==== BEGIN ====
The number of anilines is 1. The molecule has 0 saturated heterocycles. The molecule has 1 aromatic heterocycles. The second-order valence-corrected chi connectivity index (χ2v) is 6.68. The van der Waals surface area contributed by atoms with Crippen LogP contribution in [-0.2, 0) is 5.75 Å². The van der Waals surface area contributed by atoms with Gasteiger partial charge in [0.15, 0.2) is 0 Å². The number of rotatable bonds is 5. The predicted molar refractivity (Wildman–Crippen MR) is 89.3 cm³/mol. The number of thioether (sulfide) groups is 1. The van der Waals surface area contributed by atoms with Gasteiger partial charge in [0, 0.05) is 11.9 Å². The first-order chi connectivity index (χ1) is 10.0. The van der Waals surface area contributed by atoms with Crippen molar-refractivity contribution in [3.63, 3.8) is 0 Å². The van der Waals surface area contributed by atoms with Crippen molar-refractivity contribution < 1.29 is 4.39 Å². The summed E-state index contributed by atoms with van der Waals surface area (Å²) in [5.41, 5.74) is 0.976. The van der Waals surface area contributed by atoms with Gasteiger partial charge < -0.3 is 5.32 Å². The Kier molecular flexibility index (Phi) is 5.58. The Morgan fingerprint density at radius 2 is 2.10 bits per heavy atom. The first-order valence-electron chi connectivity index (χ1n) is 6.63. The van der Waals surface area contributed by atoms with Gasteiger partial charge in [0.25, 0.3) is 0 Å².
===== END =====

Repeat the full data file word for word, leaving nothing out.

The number of anilines is 1. The molecule has 0 saturated heterocycles. The molecule has 1 aromatic heterocycles. The second-order valence-corrected chi connectivity index (χ2v) is 6.68. The van der Waals surface area contributed by atoms with Crippen LogP contribution in [-0.2, 0) is 5.75 Å². The van der Waals surface area contributed by atoms with Gasteiger partial charge in [0.15, 0.2) is 0 Å². The number of rotatable bonds is 5. The predicted molar refractivity (Wildman–Crippen MR) is 89.3 cm³/mol. The number of thioether (sulfide) groups is 1. The van der Waals surface area contributed by atoms with Gasteiger partial charge in [0, 0.05) is 11.9 Å². The first-order chi connectivity index (χ1) is 10.0. The van der Waals surface area contributed by atoms with Crippen molar-refractivity contribution in [3.63, 3.8) is 0 Å². The van der Waals surface area contributed by atoms with Crippen molar-refractivity contribution < 1.29 is 4.39 Å². The summed E-state index contributed by atoms with van der Waals surface area (Å²) in [5.41, 5.74) is 0.976. The van der Waals surface area contributed by atoms with Gasteiger partial charge < -0.3 is 5.32 Å². The Kier molecular flexibility index (Phi) is 5.58. The Morgan fingerprint density at radius 2 is 2.10 bits per heavy atom. The first-order valence-electron chi connectivity index (χ1n) is 6.63. The van der Waals surface area contributed by atoms with Gasteiger partial charge in [0.25, 0.3) is 0 Å².